Let me start out by saying that this post was inspired by another post featured on Millennial Money Man yesterday The post was written by The Savvy Couple and titled, Moving Back Home: Temporary Pain for Future Gain. It was all about how they both moved back in with their parents post college graduation to dig their way out of debt and stash cash on their way to full-fledged adulthood and home ownership. As I read the post, I couldn’t wait to make a comment – so I did. As I was writing that comment I felt like I had so much more to say but didn’t want to be a comment blog hog 🙂 So, I thought I’d finish my thoughts here in this post. Lucky you!
Growing Up Poor
It’s no secret on this blog that I grew up in an 8′ x 50′ 1950s trailer. Thankfully, that trailer was on the right side of the tracks and I had the opportunity to attend an excellent public school. You can read more about that here. I loved my childhood and our little trailer was always neat-as-a-pin. You could eat off the floor. It was perfect inside and out – that’s my recollection anyway. My parents didn’t have high school degrees, let alone college degrees. They didn’t understand how to go to college without money; hence, they didn’t understand how to send their children to college without money. Being a kid, I didn’t understand this stuff either. I also didn’t know who to turn to to figure it out. My course was set. I would graduate high school and find a good full-time job and make my life from there. The issue was that I actually wanted to go to college. I graduated with hundreds of other students who were accepted to colleges and guidance didn’t let me forget it – especially during our graduation ceremony. No matter. I didn’t have the money. I wasn’t going to go.
High School Graduation And Full-Time Work
I graduated high school and started looking for full-time work right away. You can read all about the various jobs I had here. I finally landed a full-time, temporary job soldering electronic components for a global company. It eventually turned into a permanent position with health benefits and I was making almost $10/hour! I was excited. Despite my excitement, I knew that making $20k/year was enough to rent an apartment, but not enough to build an entire life around. At least not the life I wanted. I wanted the life I watched everyone else living when I was in high school. I’m pretty sure the parents of other kids were pulling in more than 20k/year. So what, my 20k/year (with benefits) was more than enough to rent a nice apartment in a nice area. I did just that. I was going to work, making plans with friends, throwing parties, and trying to figure out who I actually was outside of the trailer and high school.
I kept working at that job and eventually was inspired by an engineer who worked there. I was inspired to apply to a community college and pay for classes with the money I was making at my job. What?! But how could I pay for tuition AND rent? Answer: I couldn’t. Unfortunately, I had to attend a community college in a neighboring county, therefore, the tuition was double because I was a non-resident. It was still very cheap, of course, but when you’re not making much to begin with, anything extra is tough to tackle.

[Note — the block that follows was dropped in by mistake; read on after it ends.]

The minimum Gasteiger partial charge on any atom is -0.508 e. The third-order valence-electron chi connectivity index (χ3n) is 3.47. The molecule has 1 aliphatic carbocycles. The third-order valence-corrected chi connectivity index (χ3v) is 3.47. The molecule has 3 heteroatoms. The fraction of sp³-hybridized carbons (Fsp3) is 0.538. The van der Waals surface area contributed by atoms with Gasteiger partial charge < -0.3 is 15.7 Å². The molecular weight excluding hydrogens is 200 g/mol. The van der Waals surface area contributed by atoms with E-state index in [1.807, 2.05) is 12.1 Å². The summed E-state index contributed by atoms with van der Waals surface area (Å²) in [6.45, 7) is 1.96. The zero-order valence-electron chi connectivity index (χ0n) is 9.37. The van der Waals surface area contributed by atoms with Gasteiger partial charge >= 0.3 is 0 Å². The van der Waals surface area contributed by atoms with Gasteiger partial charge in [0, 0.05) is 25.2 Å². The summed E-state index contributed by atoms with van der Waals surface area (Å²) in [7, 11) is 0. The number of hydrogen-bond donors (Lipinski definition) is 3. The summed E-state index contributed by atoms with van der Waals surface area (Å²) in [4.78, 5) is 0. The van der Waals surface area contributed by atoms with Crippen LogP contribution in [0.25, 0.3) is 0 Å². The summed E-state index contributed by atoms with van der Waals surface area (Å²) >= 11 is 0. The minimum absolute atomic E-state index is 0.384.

And so I was left with a decision. How badly did I want a degree? How happy was I that I had escaped the trailer? Could I figure out a way to pay rent and still go to college? I considered getting a second job. I considered getting a smaller apartment. Interestingly, I never considered a roommate. Even with a roommate though, it would’ve been quite a stretch.
College…And A Trailer!
My decision was made. A college education was much more important to me than paying rent to live in that nice 2-bedroom apartment. I gave notice to the apartment manager and set up a payment plan so I could afford to break the lease without affecting my credit. I also suckered a few friends into helping me load up the boxes in exchange for a few slices of pizza. And I inevitably swallowed my pride and moved back into the trailer I worked so desperately to escape.
But this time it was different. This time I had a concrete goal that would blaze a permanent trail out of the trailer for good. It took years. I had to put my head down, put my blinders on, do the work, and get through it. I did. I graduated and I moved out of that trailer.
Now before anyone gets upset and thinks I’m putting anyone down for living in a trailer or mobile home or manufactured house – or whatever they’re called these days – just know, I am not doing that. Remember at the beginning of the post I said I loved my childhood in that trailer? I did. As I grew up though, I experienced some teasing from a few other kids here and there. Because I lived on the right side of the tracks, living in a trailer was foreign to the other kids I went to school with. Even though the teasing was minor and sporadic, it was enough to make me feel embarrassed and tainted the fact that I lived in that trailer. The feeling of embarrassment made me want to escape the trailer and never ever live in one again.
Oh youth, it can be so damn funny sometimes. I now embrace the entirety of my life. I now love the fact that I grew up in that immaculate tiny trailer with loving parents and 3 siblings. I now love that I had to work so hard to obtain a college education. And the funniest part of all, I now wish I could move back into that trailer! Yes, you read that right. Ha! How awesome is that 🙂
What have you done in order to reach your goals? Have you made sacrifices? We’d love to hear about it in the comments.
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